Turkey and four large oil exporting nations are among eight countries that have not yet ratified the 2015 Paris climate agreement. Kyrgyzstan and Lebanon ratified in February 2020, meaning the deal has been formally endorsed by 189 of 197 nations.
The US, which is still on the UN list of the 187 that have ratified, began the procedure to withdraw from the accord in 2019 and will leave on 4 November this year. President Donald Trump doubts that greenhouse gas emissions risk causing dangerous levels of global warming.
Iran, Iraq, Angola and Libya – all among the 14-member Organization of Petroleum Exporting Countries (Opec) – and states torn by conflicts such as Yemen and South Sudan have not ratified the agreement. Kyrgyzstan ratified on 18 February, Lebanon on 5 February.
Turkey is now the only member of the G20 not to have formally endorsed the deal after Russia ratified in October 2019.
The eight countries yet to ratify the accord account for about 4% of global greenhouse gas emissions, according to the European Commission’s emissions database. The US, the second largest emitter after China, accounts for 13%.
Iran (1.66%), Turkey (1.04%) and Iraq (0.48%) are currently the top emitters among the 10 nations that have not yet ratified. The others represent a far smaller share of global emissions: Angola (0.16%), Eritrea (0.01%), Libya (0.14%), South Sudan (0.24% with Sudan) and Yemen (0.07%).
International agreements are initially signed to signal intent to comply, but only become binding through ratification. That can take an act of parliament or some other formal acceptance. Different countries have different processes. Former US President Barack Obama used disputed executive powers to ratify the Paris accord in 2016.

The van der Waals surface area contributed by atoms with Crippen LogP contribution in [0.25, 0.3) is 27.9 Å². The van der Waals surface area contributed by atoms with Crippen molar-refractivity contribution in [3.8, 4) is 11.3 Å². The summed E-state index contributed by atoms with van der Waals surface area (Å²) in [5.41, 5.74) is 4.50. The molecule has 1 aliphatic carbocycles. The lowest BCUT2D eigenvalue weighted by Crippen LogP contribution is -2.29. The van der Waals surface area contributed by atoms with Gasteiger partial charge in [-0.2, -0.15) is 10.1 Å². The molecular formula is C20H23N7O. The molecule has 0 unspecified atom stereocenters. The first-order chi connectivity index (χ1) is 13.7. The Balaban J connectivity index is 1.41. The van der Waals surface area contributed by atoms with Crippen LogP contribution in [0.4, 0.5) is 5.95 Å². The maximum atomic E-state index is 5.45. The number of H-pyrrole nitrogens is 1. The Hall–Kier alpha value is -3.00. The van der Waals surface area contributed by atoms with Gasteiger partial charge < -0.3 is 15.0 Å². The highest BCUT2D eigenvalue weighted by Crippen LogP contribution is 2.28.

Once ratified, the agreement commits governments to submit their plans to cut emissions. Ultimately they will have to do their bit to keep global temperatures well below 2C above pre-industrial times and to “pursue efforts” to limit them further to 1.5C.
Niklas Höhne, a climatologist and founder of the New Climate Institute in Germany, said Turkey “stands out” among the list of countries yet to ratify the agreement.
Turkey is a “member of Organisation for Economic Co-operation and Development (OECD), has high economical ambitions, very good renewable resources, the potential to reduce emissions significantly and still plans for massive expansion of coal-fired power plants,” he told Climate Home News.
“Oil has been an important factor for economic security for several of these countries,” David Waskow, of the World Resources Institute think-tank in Washington, told CHN, noting common interests of both Opec nations and the US, the world’s top oil producer.
Throughout his time in office, President Trump has promoted the US’ domestic fossil fuel industry to ensure energy security. No other nations have announced plans to follow Trump and quit the Paris Agreement. Democratic candidates to become US president all want to rejoin.
Big emitters yet to ratify:
Since the adoption of the UN climate convention in 1992, Turkey has more heavily relied on fossil fuels, particularly coal, to keep up with increasing energy demands. Its emissions increased 135.4% between 1990 and 2016.
In 2019, Turkey said it was on track to reduce the growth of its emissions by 21% below projected levels with no economic restraints by 2030.
Turkey has a peculiar beef with the Paris Agreement, stemming from its decision to sign up to the convention as a developed country.
Turkey has since argued that it is a developing country and has won special circumstances, allowing it to opt out of supplying finance. But it still cannot access climate cash, a condition President Recep Tayyip Erdoğan has said must change if Turkey is to ratify the agreement.
As a major producer of oil and natural gas exporter, Iran’s energy sector accounts for around 77% of its total emissions. Despite its fossil fuel empire, the country has developed a renewable energy industry thanks to a number of national plans and funds.
In November 2015, it pledged to reduce its emissions by 4% by 2030, compared to a business as usual scenario. Its national plan said cutting greenhouse gas emissions “will be facilitated and speeded up, only in the absence of any forms of restrictions and sanctions.”
Iran’s reluctance to ratify stems largely from its dependence on oil, complicated by the collapse of the July 2015 nuclear deal between Tehran and other major powers led by Washington.